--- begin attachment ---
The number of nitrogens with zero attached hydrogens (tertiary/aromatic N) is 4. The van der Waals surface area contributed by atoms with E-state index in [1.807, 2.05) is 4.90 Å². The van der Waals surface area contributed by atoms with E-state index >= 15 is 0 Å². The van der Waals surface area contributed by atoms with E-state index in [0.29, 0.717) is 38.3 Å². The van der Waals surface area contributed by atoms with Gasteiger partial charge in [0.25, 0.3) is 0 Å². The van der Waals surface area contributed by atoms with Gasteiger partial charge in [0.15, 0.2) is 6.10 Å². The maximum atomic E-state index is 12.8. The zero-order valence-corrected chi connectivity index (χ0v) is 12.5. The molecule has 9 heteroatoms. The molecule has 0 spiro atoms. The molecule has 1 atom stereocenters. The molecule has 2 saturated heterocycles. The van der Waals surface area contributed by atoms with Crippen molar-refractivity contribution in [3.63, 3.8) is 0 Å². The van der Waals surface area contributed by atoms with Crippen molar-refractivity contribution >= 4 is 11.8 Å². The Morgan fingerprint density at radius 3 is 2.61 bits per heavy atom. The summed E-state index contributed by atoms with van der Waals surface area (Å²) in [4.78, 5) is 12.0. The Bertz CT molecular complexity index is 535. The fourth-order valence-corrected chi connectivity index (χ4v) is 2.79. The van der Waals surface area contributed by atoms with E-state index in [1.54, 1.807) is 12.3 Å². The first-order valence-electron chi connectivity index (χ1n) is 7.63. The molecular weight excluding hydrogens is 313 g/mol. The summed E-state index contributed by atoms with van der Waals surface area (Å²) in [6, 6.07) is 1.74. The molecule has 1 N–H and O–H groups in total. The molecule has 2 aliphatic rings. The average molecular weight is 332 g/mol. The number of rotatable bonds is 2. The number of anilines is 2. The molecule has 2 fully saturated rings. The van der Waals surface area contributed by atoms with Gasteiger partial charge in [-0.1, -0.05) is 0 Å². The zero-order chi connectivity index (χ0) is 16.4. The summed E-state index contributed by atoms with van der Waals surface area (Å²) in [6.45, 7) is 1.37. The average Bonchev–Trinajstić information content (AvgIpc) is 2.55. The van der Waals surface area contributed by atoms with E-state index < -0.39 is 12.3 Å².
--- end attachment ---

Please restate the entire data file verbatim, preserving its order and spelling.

The number of nitrogens with zero attached hydrogens (tertiary/aromatic N) is 4. The van der Waals surface area contributed by atoms with E-state index in [1.807, 2.05) is 4.90 Å². The van der Waals surface area contributed by atoms with E-state index >= 15 is 0 Å². The van der Waals surface area contributed by atoms with E-state index in [0.29, 0.717) is 38.3 Å². The van der Waals surface area contributed by atoms with Gasteiger partial charge in [0.25, 0.3) is 0 Å². The van der Waals surface area contributed by atoms with Gasteiger partial charge in [0.15, 0.2) is 6.10 Å². The maximum atomic E-state index is 12.8. The zero-order valence-corrected chi connectivity index (χ0v) is 12.5. The molecule has 9 heteroatoms. The molecule has 0 spiro atoms. The molecule has 1 atom stereocenters. The molecule has 2 saturated heterocycles. The van der Waals surface area contributed by atoms with Crippen molar-refractivity contribution in [3.63, 3.8) is 0 Å². The van der Waals surface area contributed by atoms with Crippen molar-refractivity contribution >= 4 is 11.8 Å². The Morgan fingerprint density at radius 3 is 2.61 bits per heavy atom. The summed E-state index contributed by atoms with van der Waals surface area (Å²) in [4.78, 5) is 12.0. The Bertz CT molecular complexity index is 535. The fourth-order valence-corrected chi connectivity index (χ4v) is 2.79. The van der Waals surface area contributed by atoms with E-state index in [1.54, 1.807) is 12.3 Å². The first-order valence-electron chi connectivity index (χ1n) is 7.63. The molecular weight excluding hydrogens is 313 g/mol. The summed E-state index contributed by atoms with van der Waals surface area (Å²) in [6, 6.07) is 1.74. The molecule has 1 N–H and O–H groups in total. The molecule has 2 aliphatic rings. The average molecular weight is 332 g/mol. The number of rotatable bonds is 2. The number of anilines is 2. The molecule has 2 fully saturated rings. The van der Waals surface area contributed by atoms with Gasteiger partial charge in [-0.1, -0.05) is 0 Å². The zero-order chi connectivity index (χ0) is 16.4. The summed E-state index contributed by atoms with van der Waals surface area (Å²) in [6.45, 7) is 1.37. The average Bonchev–Trinajstić information content (AvgIpc) is 2.55. The van der Waals surface area contributed by atoms with E-state index < -0.39 is 12.3 Å².